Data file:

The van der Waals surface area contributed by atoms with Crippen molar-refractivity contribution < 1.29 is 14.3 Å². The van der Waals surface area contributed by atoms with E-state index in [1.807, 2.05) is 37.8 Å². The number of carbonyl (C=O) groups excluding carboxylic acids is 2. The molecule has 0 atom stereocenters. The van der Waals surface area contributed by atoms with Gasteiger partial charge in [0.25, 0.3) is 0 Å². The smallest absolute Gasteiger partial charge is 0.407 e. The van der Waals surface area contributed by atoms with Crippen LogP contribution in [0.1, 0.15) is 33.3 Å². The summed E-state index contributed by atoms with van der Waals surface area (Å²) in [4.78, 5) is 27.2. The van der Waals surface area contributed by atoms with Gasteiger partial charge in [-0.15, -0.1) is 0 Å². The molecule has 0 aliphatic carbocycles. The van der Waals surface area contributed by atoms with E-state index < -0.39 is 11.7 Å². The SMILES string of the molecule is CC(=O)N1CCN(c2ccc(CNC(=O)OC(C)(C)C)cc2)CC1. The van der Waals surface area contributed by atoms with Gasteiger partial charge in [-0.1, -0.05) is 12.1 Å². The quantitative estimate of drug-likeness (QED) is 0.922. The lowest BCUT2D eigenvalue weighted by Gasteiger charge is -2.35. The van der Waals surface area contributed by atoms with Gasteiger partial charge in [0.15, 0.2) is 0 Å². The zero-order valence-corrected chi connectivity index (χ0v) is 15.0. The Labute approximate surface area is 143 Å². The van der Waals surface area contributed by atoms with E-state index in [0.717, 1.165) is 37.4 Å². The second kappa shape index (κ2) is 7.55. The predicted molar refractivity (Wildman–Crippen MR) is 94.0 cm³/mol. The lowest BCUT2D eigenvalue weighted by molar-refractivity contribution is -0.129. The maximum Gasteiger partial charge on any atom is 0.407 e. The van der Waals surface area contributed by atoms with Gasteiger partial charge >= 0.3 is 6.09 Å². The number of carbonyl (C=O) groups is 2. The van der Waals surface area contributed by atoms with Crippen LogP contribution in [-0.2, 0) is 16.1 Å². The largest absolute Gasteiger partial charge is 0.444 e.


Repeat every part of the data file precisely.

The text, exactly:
The van der Waals surface area contributed by atoms with Crippen molar-refractivity contribution < 1.29 is 14.3 Å². The van der Waals surface area contributed by atoms with E-state index in [1.807, 2.05) is 37.8 Å². The number of carbonyl (C=O) groups excluding carboxylic acids is 2. The molecule has 0 atom stereocenters. The van der Waals surface area contributed by atoms with Gasteiger partial charge in [0.25, 0.3) is 0 Å². The smallest absolute Gasteiger partial charge is 0.407 e. The van der Waals surface area contributed by atoms with Crippen LogP contribution in [0.1, 0.15) is 33.3 Å². The summed E-state index contributed by atoms with van der Waals surface area (Å²) in [4.78, 5) is 27.2. The van der Waals surface area contributed by atoms with Gasteiger partial charge in [-0.15, -0.1) is 0 Å². The molecule has 0 aliphatic carbocycles. The van der Waals surface area contributed by atoms with E-state index < -0.39 is 11.7 Å². The SMILES string of the molecule is CC(=O)N1CCN(c2ccc(CNC(=O)OC(C)(C)C)cc2)CC1. The van der Waals surface area contributed by atoms with Gasteiger partial charge in [-0.1, -0.05) is 12.1 Å². The quantitative estimate of drug-likeness (QED) is 0.922. The lowest BCUT2D eigenvalue weighted by Gasteiger charge is -2.35. The van der Waals surface area contributed by atoms with Gasteiger partial charge in [0.15, 0.2) is 0 Å². The zero-order valence-corrected chi connectivity index (χ0v) is 15.0. The Labute approximate surface area is 143 Å². The van der Waals surface area contributed by atoms with E-state index in [0.717, 1.165) is 37.4 Å². The second kappa shape index (κ2) is 7.55. The predicted molar refractivity (Wildman–Crippen MR) is 94.0 cm³/mol. The lowest BCUT2D eigenvalue weighted by molar-refractivity contribution is -0.129. The maximum Gasteiger partial charge on any atom is 0.407 e. The van der Waals surface area contributed by atoms with Gasteiger partial charge >= 0.3 is 6.09 Å². The number of carbonyl (C=O) groups is 2. The van der Waals surface area contributed by atoms with Crippen LogP contribution in [-0.2, 0) is 16.1 Å². The largest absolute Gasteiger partial charge is 0.444 e.